Preference heterogeneity in mode choice for car-sharing and shared automated vehicles

Membership-based short-term car rental–more popularly referred to in the marketplace and popular media as “car-sharing”–has been expanding rapidly worldwide. The advent of self-driving vehicles is likely to facilitate the growth of car-sharing by addressing a couple of the current barriers, including limited dedicated parking and non-competitive access times. Despite the growing importance of this topic, however, the patterns emerging in the market penetration of automated vehicles in car-sharing programs have not received much attention in the literature because of the relative newness of the automated vehicle technologies enabling them. Towards addressing this research gap in this increasingly important area, this paper presents the results of an Australian survey with a focus on consumer preferences towards car-sharing. A stated preference (SP) methodology was adopted to elicit consumers’ valuation of specified mode-choice related factors. In particular, vehicle self-driving capability, a factor rarely examined in the literature, was provided as an option to participants in the SP survey. To increase the realness of the experiment, SP tasks were pivoted from respondents’ most recent trips. The travel preferences data were analyzed using a random parameter (mixed) logit model. To explore preference heterogeneity, socio-demographic and other factors were interacted with alternative-specific attributes, and their influences on marginal utilities were extracted using simulation analysis. Preference heterogeneity across individuals towards shared automated vehicles (SAVs) was identified. Consistent with the literature, consumers’ experience of using car-sharing appears to have significant influence on household mode choices, increasing the probability of using a diversified mode tools (e.g., TWS and Taxi) and decreasing the likelihood of choosing to use privately owned travel tools, such as private car. Although it has been argued in the literature that females, non-drivers, and the elderly are the most likely to benefit from SAVs, the results of this study reveal that these user groups in fact hold negative opinions about SAVs. The findings highlight the challenges policymakers may encounter in maximizing the social and individual benefits of SAVs.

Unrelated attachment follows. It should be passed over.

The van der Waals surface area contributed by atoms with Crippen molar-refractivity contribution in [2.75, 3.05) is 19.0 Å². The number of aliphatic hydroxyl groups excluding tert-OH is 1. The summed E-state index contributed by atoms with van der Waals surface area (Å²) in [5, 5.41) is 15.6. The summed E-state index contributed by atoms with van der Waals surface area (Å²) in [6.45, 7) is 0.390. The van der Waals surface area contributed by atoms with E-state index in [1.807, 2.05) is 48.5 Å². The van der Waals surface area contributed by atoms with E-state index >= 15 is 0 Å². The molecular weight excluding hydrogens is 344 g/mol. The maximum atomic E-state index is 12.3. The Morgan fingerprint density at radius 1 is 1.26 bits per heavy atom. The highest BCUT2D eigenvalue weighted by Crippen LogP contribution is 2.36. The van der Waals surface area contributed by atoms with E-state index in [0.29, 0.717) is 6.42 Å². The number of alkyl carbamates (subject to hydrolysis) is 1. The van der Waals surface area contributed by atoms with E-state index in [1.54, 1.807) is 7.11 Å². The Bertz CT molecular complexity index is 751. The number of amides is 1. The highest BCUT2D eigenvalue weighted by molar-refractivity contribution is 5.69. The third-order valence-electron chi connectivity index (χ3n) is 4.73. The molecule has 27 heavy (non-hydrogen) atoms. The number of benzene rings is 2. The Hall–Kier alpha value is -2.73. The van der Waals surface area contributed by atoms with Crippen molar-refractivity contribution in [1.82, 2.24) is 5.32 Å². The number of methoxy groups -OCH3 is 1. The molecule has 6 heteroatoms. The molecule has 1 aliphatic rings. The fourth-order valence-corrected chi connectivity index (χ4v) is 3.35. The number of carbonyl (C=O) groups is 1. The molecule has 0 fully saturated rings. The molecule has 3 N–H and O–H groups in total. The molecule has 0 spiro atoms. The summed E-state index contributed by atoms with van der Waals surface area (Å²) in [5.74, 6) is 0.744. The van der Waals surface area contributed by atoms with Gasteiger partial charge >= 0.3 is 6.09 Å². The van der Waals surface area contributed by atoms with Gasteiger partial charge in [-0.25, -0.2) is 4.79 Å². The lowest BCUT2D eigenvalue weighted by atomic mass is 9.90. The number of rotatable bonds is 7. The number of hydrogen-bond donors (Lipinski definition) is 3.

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  • Accession Number: 01728346
  • Record Type: Publication
  • Files: TRIS
  • Created Date: Jan 28 2020 9:42AM